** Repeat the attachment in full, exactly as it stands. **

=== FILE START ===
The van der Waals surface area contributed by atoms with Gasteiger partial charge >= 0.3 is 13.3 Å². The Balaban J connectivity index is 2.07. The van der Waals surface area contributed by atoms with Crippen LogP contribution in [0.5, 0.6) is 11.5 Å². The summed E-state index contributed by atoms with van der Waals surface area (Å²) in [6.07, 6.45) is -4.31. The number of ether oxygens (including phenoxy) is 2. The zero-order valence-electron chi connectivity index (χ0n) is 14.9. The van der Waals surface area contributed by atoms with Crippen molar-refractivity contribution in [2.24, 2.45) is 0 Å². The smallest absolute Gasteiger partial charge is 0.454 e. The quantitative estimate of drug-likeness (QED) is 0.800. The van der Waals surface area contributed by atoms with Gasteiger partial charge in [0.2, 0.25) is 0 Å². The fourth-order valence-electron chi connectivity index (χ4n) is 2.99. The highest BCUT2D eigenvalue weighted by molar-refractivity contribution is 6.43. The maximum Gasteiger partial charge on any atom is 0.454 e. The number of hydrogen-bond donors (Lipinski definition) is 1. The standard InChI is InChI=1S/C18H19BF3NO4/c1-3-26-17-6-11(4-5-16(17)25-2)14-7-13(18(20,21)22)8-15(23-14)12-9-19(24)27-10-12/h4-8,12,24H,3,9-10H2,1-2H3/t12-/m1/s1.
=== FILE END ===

The van der Waals surface area contributed by atoms with Gasteiger partial charge >= 0.3 is 13.3 Å². The Balaban J connectivity index is 2.07. The van der Waals surface area contributed by atoms with Crippen LogP contribution in [0.5, 0.6) is 11.5 Å². The summed E-state index contributed by atoms with van der Waals surface area (Å²) in [6.07, 6.45) is -4.31. The number of ether oxygens (including phenoxy) is 2. The zero-order valence-electron chi connectivity index (χ0n) is 14.9. The van der Waals surface area contributed by atoms with Crippen molar-refractivity contribution in [2.24, 2.45) is 0 Å². The smallest absolute Gasteiger partial charge is 0.454 e. The quantitative estimate of drug-likeness (QED) is 0.800. The van der Waals surface area contributed by atoms with Gasteiger partial charge in [0.2, 0.25) is 0 Å². The fourth-order valence-electron chi connectivity index (χ4n) is 2.99. The highest BCUT2D eigenvalue weighted by molar-refractivity contribution is 6.43. The maximum Gasteiger partial charge on any atom is 0.454 e. The number of hydrogen-bond donors (Lipinski definition) is 1. The standard InChI is InChI=1S/C18H19BF3NO4/c1-3-26-17-6-11(4-5-16(17)25-2)14-7-13(18(20,21)22)8-15(23-14)12-9-19(24)27-10-12/h4-8,12,24H,3,9-10H2,1-2H3/t12-/m1/s1.